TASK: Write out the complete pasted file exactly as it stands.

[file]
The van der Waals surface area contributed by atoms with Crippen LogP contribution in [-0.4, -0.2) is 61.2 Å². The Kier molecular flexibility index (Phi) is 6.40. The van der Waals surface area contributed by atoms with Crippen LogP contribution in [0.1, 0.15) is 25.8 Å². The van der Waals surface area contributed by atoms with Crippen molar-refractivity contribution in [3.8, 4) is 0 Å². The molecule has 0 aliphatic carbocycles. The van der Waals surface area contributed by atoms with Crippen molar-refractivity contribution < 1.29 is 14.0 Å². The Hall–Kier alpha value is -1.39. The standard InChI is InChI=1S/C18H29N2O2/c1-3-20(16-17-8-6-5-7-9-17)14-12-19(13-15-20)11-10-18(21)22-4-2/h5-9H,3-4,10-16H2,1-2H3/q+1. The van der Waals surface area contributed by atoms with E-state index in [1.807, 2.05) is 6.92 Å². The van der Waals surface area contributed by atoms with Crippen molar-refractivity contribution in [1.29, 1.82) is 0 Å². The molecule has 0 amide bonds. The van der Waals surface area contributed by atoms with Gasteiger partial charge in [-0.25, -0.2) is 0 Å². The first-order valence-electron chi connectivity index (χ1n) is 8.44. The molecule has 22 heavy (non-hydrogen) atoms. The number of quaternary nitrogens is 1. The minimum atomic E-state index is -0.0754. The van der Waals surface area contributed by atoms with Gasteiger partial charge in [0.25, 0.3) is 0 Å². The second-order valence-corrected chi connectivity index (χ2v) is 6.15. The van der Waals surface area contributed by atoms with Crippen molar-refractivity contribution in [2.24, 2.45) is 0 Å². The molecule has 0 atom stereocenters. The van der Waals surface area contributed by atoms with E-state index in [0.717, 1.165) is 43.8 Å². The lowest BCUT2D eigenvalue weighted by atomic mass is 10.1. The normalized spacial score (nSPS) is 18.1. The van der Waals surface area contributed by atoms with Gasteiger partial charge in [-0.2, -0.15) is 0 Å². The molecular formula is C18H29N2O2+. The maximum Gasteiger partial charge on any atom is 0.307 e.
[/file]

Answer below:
The van der Waals surface area contributed by atoms with Crippen LogP contribution in [-0.4, -0.2) is 61.2 Å². The Kier molecular flexibility index (Phi) is 6.40. The van der Waals surface area contributed by atoms with Crippen LogP contribution in [0.1, 0.15) is 25.8 Å². The van der Waals surface area contributed by atoms with Crippen molar-refractivity contribution in [3.8, 4) is 0 Å². The molecule has 0 aliphatic carbocycles. The van der Waals surface area contributed by atoms with Crippen molar-refractivity contribution < 1.29 is 14.0 Å². The Hall–Kier alpha value is -1.39. The standard InChI is InChI=1S/C18H29N2O2/c1-3-20(16-17-8-6-5-7-9-17)14-12-19(13-15-20)11-10-18(21)22-4-2/h5-9H,3-4,10-16H2,1-2H3/q+1. The van der Waals surface area contributed by atoms with E-state index in [1.807, 2.05) is 6.92 Å². The van der Waals surface area contributed by atoms with Crippen molar-refractivity contribution in [1.29, 1.82) is 0 Å². The molecule has 0 amide bonds. The van der Waals surface area contributed by atoms with Gasteiger partial charge in [-0.25, -0.2) is 0 Å². The first-order valence-electron chi connectivity index (χ1n) is 8.44. The molecule has 22 heavy (non-hydrogen) atoms. The number of quaternary nitrogens is 1. The minimum atomic E-state index is -0.0754. The van der Waals surface area contributed by atoms with Gasteiger partial charge in [0.25, 0.3) is 0 Å². The second-order valence-corrected chi connectivity index (χ2v) is 6.15. The van der Waals surface area contributed by atoms with Crippen molar-refractivity contribution in [2.24, 2.45) is 0 Å². The molecule has 0 atom stereocenters. The van der Waals surface area contributed by atoms with E-state index in [0.717, 1.165) is 43.8 Å². The lowest BCUT2D eigenvalue weighted by atomic mass is 10.1. The normalized spacial score (nSPS) is 18.1. The van der Waals surface area contributed by atoms with Gasteiger partial charge in [-0.2, -0.15) is 0 Å². The molecular formula is C18H29N2O2+. The maximum Gasteiger partial charge on any atom is 0.307 e.